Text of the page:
NFL Kickoff 2017: RFID Player-Tracking Data Marks ESPN’s Focus on Elite Graphics for Monday Night Football

Network will also continue removing scorebug from screen while ball is in play

As has become tradition, Monday Night Football kicks off this Monday with a doubleheader of games to wrap up Week 1 of the NFL season, and it promises to feature some new looks, particularly on the graphics side, an area ESPN has been committed to for the past few years.

Play-by-play announcer Sean McDonough (right) is back for his second year in the ESPN Monday Night Football broadcast booth with analyst Jon Gruden.

At the forefront of MNF innovation this year, the network is looking to make greater use of the real-time RFID player-tracking data that the NFL has been gathering for its Next-Gen Stats project. The league has been working with Zebra Technologies to place chips in the players’ pads since 2014, and ESPN producers spent the summer working with NFL brass to formulate better ways to access and use that data in on-air graphics.

“We’ve worked really hard on mining what we think is some interesting data that will lead to interesting storytelling and documentation throughout the season,” says ESPN VP, Production, Jay Rothman, who has been lead producer of Monday Night Football since the property moved to the cable network in 2006. “Much of [this data] really hasn’t been on the air thus far, and we’ve spent a lot of time with [the NFL] … to grind through that. We think there’s some really interesting data that … will be of use to fans. Timely and relevant [data]: we’re excited to dig into that.”

ESPN’s graphics team, which took home this year’s Sports Emmy in Outstanding Post-Produced Graphic Design (for the third consecutive year), will be working that real-time data into full-screen, augmented-reality, and standard lower-third graphics throughout the broadcast.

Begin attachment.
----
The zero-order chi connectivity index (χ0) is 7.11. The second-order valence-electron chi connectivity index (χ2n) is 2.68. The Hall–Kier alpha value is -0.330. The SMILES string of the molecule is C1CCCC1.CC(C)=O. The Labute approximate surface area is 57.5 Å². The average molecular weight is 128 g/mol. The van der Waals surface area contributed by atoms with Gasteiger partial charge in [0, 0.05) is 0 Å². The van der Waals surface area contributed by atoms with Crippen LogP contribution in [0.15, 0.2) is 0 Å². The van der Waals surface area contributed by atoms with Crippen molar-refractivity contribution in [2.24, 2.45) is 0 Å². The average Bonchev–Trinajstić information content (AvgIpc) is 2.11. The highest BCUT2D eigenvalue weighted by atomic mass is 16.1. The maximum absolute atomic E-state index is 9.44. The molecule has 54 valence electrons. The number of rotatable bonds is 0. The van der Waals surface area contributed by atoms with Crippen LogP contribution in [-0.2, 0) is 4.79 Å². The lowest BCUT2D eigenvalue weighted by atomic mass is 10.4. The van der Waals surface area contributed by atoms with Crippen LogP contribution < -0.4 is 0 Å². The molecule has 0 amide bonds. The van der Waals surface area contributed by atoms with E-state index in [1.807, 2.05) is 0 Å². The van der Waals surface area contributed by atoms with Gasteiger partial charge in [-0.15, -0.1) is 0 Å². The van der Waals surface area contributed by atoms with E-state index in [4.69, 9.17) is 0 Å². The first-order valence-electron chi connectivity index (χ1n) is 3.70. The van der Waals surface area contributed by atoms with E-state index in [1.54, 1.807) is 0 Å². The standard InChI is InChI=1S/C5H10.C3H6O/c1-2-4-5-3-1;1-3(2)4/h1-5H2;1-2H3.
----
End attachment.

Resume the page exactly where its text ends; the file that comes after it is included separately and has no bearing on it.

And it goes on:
“We’re always looking to add some tweaks and wrinkles here and there, so I am very proud [of our graphics team],” says Rothman, who has been with ESPN full-time since 1988. “We’re very proud of the presentation and look of Monday Night Football, and that hasn’t changed. We’re not standing pat, and this next change-up I think will be really smart and interesting.”

Also on the graphics front, ESPN last year tried something a little different with its on-screen scorebug, which it strips across the bottom of the screen. When the ball was in play and game action was happening, the scorebug was faded out to give the game more space on the screen. According to Rothman, the network has “had no pushback,” and it appears the practice will continue this year.

“We’ve tried to keep the screen clear of clutter once the ball is snapped,” says Rothman. “We beat ourselves up when we were first starting it. It was annoying to be in and out and in and out all the time, but we really have had no pushback from fans. It’s meant to be there when play is not in action and drop when the ball is snapped. We like keeping the screen as clear as possible during action.”

This year marks the 48th season of Monday Night Football (the 12th on ESPN), and it kicks off Monday at 7 p.m. ET with the New Orleans Saints visiting the Minnesota Vikings. Play-by-play caller Sean McDonough enters his second year as lead voice on the iconic brand and will be reunited with analyst Jon Gruden and sideline reporter Lisa Slaters. Producer Rothman is back with longtime directing partner Chip Dean.

The second half of the opening-night double will feature a bit of history: Beth Mowins will become the first woman to call a nationally televised NFL game when she teams up with analyst Rex Ryan and sideline reporter Sergio Dipp (of ESPN Deportes fame) to call the San Diego Changers at the Denver Broncos at 10:15 p.m.

Throughout the season, ESPN Deportes’ Spanish-language version of the game broadcast will be simulcast on ESPN2. All games will stream live across all platforms on the ESPN app.

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